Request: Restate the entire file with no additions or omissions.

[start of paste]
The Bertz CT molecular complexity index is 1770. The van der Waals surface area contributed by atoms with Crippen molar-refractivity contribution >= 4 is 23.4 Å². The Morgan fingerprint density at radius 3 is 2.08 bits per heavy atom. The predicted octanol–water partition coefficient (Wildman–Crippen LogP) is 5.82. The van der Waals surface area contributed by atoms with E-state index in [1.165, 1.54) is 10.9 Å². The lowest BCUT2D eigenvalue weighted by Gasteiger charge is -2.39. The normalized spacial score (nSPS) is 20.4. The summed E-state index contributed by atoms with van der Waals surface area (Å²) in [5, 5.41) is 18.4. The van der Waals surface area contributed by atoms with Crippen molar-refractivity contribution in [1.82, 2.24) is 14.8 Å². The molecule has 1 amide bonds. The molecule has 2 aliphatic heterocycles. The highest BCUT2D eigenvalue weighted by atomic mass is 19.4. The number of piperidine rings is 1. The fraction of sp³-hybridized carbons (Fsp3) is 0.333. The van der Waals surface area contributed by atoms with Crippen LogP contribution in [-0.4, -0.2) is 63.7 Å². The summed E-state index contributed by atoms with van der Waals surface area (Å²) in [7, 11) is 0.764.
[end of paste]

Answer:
The Bertz CT molecular complexity index is 1770. The van der Waals surface area contributed by atoms with Crippen molar-refractivity contribution >= 4 is 23.4 Å². The Morgan fingerprint density at radius 3 is 2.08 bits per heavy atom. The predicted octanol–water partition coefficient (Wildman–Crippen LogP) is 5.82. The van der Waals surface area contributed by atoms with E-state index in [1.165, 1.54) is 10.9 Å². The lowest BCUT2D eigenvalue weighted by Gasteiger charge is -2.39. The normalized spacial score (nSPS) is 20.4. The summed E-state index contributed by atoms with van der Waals surface area (Å²) in [5, 5.41) is 18.4. The van der Waals surface area contributed by atoms with Crippen molar-refractivity contribution in [1.82, 2.24) is 14.8 Å². The molecule has 1 amide bonds. The molecule has 2 aliphatic heterocycles. The highest BCUT2D eigenvalue weighted by atomic mass is 19.4. The number of piperidine rings is 1. The fraction of sp³-hybridized carbons (Fsp3) is 0.333. The van der Waals surface area contributed by atoms with Crippen LogP contribution in [-0.4, -0.2) is 63.7 Å². The summed E-state index contributed by atoms with van der Waals surface area (Å²) in [7, 11) is 0.764.